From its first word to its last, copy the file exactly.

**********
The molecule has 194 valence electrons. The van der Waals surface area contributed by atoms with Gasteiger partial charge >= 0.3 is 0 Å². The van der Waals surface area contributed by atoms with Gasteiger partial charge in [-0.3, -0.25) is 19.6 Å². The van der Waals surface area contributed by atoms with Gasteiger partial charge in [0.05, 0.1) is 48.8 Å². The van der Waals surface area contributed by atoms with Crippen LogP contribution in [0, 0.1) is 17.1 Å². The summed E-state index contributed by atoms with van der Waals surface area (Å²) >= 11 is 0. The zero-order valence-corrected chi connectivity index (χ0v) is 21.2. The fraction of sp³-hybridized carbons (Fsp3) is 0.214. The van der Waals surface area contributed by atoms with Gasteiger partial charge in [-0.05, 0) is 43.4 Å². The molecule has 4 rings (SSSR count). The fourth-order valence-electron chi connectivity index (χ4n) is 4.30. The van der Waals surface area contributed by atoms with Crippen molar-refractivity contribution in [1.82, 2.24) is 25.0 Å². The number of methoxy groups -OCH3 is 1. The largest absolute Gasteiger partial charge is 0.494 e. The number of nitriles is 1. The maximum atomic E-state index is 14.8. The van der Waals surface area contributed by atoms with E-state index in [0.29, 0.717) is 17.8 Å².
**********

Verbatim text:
The molecule has 194 valence electrons. The van der Waals surface area contributed by atoms with Gasteiger partial charge >= 0.3 is 0 Å². The van der Waals surface area contributed by atoms with Gasteiger partial charge in [-0.3, -0.25) is 19.6 Å². The van der Waals surface area contributed by atoms with Gasteiger partial charge in [0.05, 0.1) is 48.8 Å². The van der Waals surface area contributed by atoms with Crippen LogP contribution in [0, 0.1) is 17.1 Å². The summed E-state index contributed by atoms with van der Waals surface area (Å²) >= 11 is 0. The zero-order valence-corrected chi connectivity index (χ0v) is 21.2. The fraction of sp³-hybridized carbons (Fsp3) is 0.214. The van der Waals surface area contributed by atoms with Gasteiger partial charge in [-0.05, 0) is 43.4 Å². The molecule has 4 rings (SSSR count). The fourth-order valence-electron chi connectivity index (χ4n) is 4.30. The van der Waals surface area contributed by atoms with Crippen molar-refractivity contribution in [1.82, 2.24) is 25.0 Å². The number of methoxy groups -OCH3 is 1. The largest absolute Gasteiger partial charge is 0.494 e. The number of nitriles is 1. The maximum atomic E-state index is 14.8. The van der Waals surface area contributed by atoms with E-state index in [0.29, 0.717) is 17.8 Å².